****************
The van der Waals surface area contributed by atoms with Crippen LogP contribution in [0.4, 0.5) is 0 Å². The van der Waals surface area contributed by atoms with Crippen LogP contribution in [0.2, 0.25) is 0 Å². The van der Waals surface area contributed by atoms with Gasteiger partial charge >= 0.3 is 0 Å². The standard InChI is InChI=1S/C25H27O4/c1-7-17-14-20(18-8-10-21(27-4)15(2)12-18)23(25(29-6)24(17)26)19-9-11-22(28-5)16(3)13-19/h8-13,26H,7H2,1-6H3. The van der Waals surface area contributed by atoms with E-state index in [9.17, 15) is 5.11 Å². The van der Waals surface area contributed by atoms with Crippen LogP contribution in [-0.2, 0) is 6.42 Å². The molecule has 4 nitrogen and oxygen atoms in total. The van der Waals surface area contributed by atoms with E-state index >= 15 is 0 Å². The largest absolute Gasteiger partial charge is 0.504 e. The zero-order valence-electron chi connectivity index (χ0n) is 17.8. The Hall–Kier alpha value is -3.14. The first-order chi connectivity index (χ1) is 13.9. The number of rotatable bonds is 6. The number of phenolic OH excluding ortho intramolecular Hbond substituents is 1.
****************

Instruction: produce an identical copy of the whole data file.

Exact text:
The van der Waals surface area contributed by atoms with Crippen LogP contribution in [0.4, 0.5) is 0 Å². The van der Waals surface area contributed by atoms with Crippen LogP contribution in [0.2, 0.25) is 0 Å². The van der Waals surface area contributed by atoms with Gasteiger partial charge >= 0.3 is 0 Å². The standard InChI is InChI=1S/C25H27O4/c1-7-17-14-20(18-8-10-21(27-4)15(2)12-18)23(25(29-6)24(17)26)19-9-11-22(28-5)16(3)13-19/h8-13,26H,7H2,1-6H3. The van der Waals surface area contributed by atoms with E-state index in [9.17, 15) is 5.11 Å². The van der Waals surface area contributed by atoms with Crippen LogP contribution in [-0.2, 0) is 6.42 Å². The molecule has 4 nitrogen and oxygen atoms in total. The van der Waals surface area contributed by atoms with E-state index >= 15 is 0 Å². The largest absolute Gasteiger partial charge is 0.504 e. The zero-order valence-electron chi connectivity index (χ0n) is 17.8. The Hall–Kier alpha value is -3.14. The first-order chi connectivity index (χ1) is 13.9. The number of rotatable bonds is 6. The number of phenolic OH excluding ortho intramolecular Hbond substituents is 1.